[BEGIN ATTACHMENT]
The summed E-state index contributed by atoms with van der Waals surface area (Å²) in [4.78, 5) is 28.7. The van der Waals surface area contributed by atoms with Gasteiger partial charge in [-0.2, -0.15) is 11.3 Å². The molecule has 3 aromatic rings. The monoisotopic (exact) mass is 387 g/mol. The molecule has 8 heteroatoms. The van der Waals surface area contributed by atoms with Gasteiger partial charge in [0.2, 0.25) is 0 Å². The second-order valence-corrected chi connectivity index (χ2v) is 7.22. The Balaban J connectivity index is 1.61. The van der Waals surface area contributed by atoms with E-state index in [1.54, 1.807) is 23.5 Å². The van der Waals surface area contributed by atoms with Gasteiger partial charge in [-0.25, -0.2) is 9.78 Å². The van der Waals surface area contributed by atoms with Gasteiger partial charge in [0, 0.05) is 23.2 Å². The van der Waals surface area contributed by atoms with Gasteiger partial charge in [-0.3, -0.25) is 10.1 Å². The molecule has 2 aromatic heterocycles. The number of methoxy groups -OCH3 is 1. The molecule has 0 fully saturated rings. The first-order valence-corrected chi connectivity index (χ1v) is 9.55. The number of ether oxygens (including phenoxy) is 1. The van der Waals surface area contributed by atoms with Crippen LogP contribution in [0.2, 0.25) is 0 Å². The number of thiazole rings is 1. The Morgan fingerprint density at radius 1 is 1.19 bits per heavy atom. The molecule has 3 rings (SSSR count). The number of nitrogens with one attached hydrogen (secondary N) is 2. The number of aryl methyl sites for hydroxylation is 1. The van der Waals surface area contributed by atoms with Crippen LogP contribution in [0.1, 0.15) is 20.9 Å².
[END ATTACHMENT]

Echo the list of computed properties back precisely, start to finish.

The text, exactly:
The summed E-state index contributed by atoms with van der Waals surface area (Å²) in [4.78, 5) is 28.7. The van der Waals surface area contributed by atoms with Gasteiger partial charge in [-0.2, -0.15) is 11.3 Å². The molecule has 3 aromatic rings. The monoisotopic (exact) mass is 387 g/mol. The molecule has 8 heteroatoms. The van der Waals surface area contributed by atoms with Gasteiger partial charge in [0.2, 0.25) is 0 Å². The second-order valence-corrected chi connectivity index (χ2v) is 7.22. The Balaban J connectivity index is 1.61. The van der Waals surface area contributed by atoms with E-state index in [1.54, 1.807) is 23.5 Å². The van der Waals surface area contributed by atoms with Gasteiger partial charge in [-0.25, -0.2) is 9.78 Å². The van der Waals surface area contributed by atoms with Gasteiger partial charge in [0, 0.05) is 23.2 Å². The van der Waals surface area contributed by atoms with Gasteiger partial charge in [-0.3, -0.25) is 10.1 Å². The molecule has 2 aromatic heterocycles. The number of methoxy groups -OCH3 is 1. The molecule has 0 fully saturated rings. The first-order valence-corrected chi connectivity index (χ1v) is 9.55. The number of ether oxygens (including phenoxy) is 1. The van der Waals surface area contributed by atoms with Crippen LogP contribution in [0.2, 0.25) is 0 Å². The number of thiazole rings is 1. The Morgan fingerprint density at radius 1 is 1.19 bits per heavy atom. The molecule has 3 rings (SSSR count). The number of nitrogens with one attached hydrogen (secondary N) is 2. The number of aryl methyl sites for hydroxylation is 1. The van der Waals surface area contributed by atoms with Crippen LogP contribution in [0.1, 0.15) is 20.9 Å².